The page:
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Concordia Volunteer Abroad Program honoured with top prize

by Kelly Duval September 3, 2013
Concordia Volunteer Abroad Program honoured with top prize

The Concordia Volunteer Abroad Program (CVAP) won financial support and a morale boost from the McConnell Family Foundation, when they were awarded the Community Service Learning Award on June 13. The program plans to use the grant money towards improving sustainability in Montreal and Uganda.

Photo by Wallis Blanchaer

“It really is an honour to be recognized [by the McConnell Family Foundation] because of their stature and the types of organizations they benefit,” said Daniel Lavigueur, executive director of CVAP. Although Lavigueur has been to Uganda four times, this is his first experience there as an executive director.

The organization consists of over 10 full-time employees, 40 international volunteers, and 10 local volunteers. Assigned different projects upon their arrival, volunteers’ varied work includes working alongside nurses to produce health assessments at a local orphanage and helping to construct daycares and other facilities. Short term projects include organizing events where locals have the opportunity to win sustainable prizes such as pigs and goats. While students’ cannot always see the end result of their work before coming back home, objectives are accomplished over the long-term.

“That’s bang on exactly what we do,” said Lavigueur. “The program is about experiential learning. It’s been an unbelievably rewarding learning experience for me.”The Community Service Learning award is given to organizations whose programs are based around “volunteer work designed to achieve community goals and to instill in students a sense of civic engagement,” as it states on the McConnell Family Foundation website.

CVAP will use the prize money to help improve the organization’s environmental sustainability. Last

“One of the areas we have a lot of waste is through our use of fuel,” said Lavigueur. CVAP currently uses three large gas-guzzling vehicles in Uganda: two 14-seater vans and one SUV. These vehicles are needed even for small trips and grocery runs, since there are no other vehicles available. To reduce fuel consumption, they plan on purchasing a small motorbike and bicycles for the volunteers. The program also plans on replacing desktop computers in Montreal with energy efficient laptops.year an environmental impact assessment strategy was drawn up that highlighted areas to improve sustainability.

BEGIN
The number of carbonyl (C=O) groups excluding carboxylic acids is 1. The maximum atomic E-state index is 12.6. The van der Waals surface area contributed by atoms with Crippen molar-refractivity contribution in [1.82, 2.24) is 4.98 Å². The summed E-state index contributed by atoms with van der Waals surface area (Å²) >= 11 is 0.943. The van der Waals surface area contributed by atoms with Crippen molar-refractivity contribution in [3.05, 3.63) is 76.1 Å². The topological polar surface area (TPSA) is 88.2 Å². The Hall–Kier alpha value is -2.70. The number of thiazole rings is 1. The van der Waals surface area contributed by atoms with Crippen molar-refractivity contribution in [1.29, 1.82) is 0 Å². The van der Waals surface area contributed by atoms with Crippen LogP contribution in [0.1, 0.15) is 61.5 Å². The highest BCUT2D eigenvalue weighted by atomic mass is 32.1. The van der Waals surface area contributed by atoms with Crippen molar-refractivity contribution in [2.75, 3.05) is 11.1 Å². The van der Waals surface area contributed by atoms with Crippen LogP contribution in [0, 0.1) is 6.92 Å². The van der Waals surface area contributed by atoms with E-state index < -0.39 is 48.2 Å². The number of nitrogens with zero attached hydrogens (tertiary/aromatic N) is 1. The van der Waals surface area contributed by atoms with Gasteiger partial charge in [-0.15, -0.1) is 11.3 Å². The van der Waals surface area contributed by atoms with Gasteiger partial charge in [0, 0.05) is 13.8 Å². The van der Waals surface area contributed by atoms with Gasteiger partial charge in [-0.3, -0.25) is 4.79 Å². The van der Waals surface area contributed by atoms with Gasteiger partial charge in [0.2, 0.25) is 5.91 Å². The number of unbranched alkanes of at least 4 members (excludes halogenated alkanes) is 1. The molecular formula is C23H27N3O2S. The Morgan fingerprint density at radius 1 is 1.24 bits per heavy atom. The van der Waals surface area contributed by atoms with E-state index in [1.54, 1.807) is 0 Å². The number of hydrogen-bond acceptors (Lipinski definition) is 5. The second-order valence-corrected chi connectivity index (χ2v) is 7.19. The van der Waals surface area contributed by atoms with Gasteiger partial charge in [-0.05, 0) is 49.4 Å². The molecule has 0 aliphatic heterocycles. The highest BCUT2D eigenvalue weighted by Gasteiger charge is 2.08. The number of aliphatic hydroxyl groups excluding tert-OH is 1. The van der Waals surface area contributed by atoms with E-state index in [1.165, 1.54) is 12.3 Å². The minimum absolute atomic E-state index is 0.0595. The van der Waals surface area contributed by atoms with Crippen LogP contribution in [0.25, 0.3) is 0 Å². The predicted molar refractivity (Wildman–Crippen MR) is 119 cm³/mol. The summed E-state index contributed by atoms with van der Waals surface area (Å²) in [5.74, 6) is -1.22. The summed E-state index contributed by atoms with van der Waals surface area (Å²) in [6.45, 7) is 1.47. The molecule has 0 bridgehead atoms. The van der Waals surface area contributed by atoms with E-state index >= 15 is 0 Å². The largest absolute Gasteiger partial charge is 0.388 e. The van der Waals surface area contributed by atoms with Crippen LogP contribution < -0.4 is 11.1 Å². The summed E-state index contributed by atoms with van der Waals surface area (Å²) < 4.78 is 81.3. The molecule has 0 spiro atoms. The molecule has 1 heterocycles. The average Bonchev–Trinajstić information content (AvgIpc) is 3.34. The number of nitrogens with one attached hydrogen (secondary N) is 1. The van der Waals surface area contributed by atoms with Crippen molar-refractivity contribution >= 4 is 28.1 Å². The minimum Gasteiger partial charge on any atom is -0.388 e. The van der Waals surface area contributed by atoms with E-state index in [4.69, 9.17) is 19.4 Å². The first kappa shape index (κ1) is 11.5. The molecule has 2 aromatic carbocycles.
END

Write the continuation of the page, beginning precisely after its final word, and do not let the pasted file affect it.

Additionally, CVAP is continually coming up with opportunities for students interested in cross-cultural research, looking at expanding partnerships within the community and assessing different community-based organizations to find that perfect fit for curious students.

“I would definitely recommend it,” said volunteer Megan Chafe, a recent Concordia graduate who returned from Gulu earlier this month. Chafe will go on to study international development next year and hopes to return to Gulu for an internship next summer.

CVAP’s previous executive director, Jamie Robinson, worked on the grant application for months. Although it was a heavy undertaking, Lavigueur said it was worth the effort as the application was representative of what the organization was about.

The program’s projects are guided through their partners in the city of Gulu. “We try not to come in with our own projects… we try to execute them through partnerships and to address the needs of the community,” said Lavigueur.

CVAP’s partners include the Sports Outreach Ministry, the St-Jude’s Children Home, and the AIDS Support Organization.

“Our mission is being recognized,” said Lavigueur. “It’s validation [means] we’re on the right track.”

 

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